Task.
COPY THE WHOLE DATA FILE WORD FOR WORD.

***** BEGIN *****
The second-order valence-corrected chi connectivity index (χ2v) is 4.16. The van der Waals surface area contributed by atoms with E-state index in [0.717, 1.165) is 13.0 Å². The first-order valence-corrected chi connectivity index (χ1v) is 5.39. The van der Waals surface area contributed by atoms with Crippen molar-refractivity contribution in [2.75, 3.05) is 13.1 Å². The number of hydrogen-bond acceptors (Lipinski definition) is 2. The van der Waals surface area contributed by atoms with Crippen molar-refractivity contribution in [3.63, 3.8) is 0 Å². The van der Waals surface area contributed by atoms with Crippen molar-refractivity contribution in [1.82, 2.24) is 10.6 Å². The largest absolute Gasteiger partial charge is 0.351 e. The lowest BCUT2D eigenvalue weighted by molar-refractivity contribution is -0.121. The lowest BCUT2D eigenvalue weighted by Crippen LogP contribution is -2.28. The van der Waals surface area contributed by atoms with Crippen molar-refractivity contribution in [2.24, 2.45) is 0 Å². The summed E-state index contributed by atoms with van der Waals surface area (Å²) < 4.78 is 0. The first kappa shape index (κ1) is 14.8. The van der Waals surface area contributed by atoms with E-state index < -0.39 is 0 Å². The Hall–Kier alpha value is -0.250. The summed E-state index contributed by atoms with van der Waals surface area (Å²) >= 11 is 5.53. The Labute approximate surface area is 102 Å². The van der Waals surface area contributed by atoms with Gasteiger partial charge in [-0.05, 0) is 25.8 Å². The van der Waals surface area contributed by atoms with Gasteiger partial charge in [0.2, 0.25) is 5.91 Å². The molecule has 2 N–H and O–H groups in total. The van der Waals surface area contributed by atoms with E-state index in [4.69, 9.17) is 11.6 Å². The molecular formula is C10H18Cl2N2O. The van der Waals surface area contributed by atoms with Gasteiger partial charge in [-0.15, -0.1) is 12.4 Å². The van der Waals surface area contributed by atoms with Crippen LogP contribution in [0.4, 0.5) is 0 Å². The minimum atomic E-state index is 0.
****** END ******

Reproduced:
The second-order valence-corrected chi connectivity index (χ2v) is 4.16. The van der Waals surface area contributed by atoms with E-state index in [0.717, 1.165) is 13.0 Å². The first-order valence-corrected chi connectivity index (χ1v) is 5.39. The van der Waals surface area contributed by atoms with Crippen molar-refractivity contribution in [2.75, 3.05) is 13.1 Å². The number of hydrogen-bond acceptors (Lipinski definition) is 2. The van der Waals surface area contributed by atoms with Crippen molar-refractivity contribution in [3.63, 3.8) is 0 Å². The van der Waals surface area contributed by atoms with Crippen molar-refractivity contribution in [1.82, 2.24) is 10.6 Å². The largest absolute Gasteiger partial charge is 0.351 e. The lowest BCUT2D eigenvalue weighted by molar-refractivity contribution is -0.121. The lowest BCUT2D eigenvalue weighted by Crippen LogP contribution is -2.28. The van der Waals surface area contributed by atoms with Crippen molar-refractivity contribution in [2.24, 2.45) is 0 Å². The summed E-state index contributed by atoms with van der Waals surface area (Å²) < 4.78 is 0. The first kappa shape index (κ1) is 14.8. The van der Waals surface area contributed by atoms with E-state index < -0.39 is 0 Å². The Hall–Kier alpha value is -0.250. The summed E-state index contributed by atoms with van der Waals surface area (Å²) >= 11 is 5.53. The Labute approximate surface area is 102 Å². The van der Waals surface area contributed by atoms with Gasteiger partial charge in [-0.05, 0) is 25.8 Å². The van der Waals surface area contributed by atoms with Gasteiger partial charge in [0.2, 0.25) is 5.91 Å². The molecule has 2 N–H and O–H groups in total. The van der Waals surface area contributed by atoms with E-state index in [4.69, 9.17) is 11.6 Å². The molecular formula is C10H18Cl2N2O. The van der Waals surface area contributed by atoms with Gasteiger partial charge in [-0.15, -0.1) is 12.4 Å². The van der Waals surface area contributed by atoms with Crippen LogP contribution in [0.4, 0.5) is 0 Å². The minimum atomic E-state index is 0.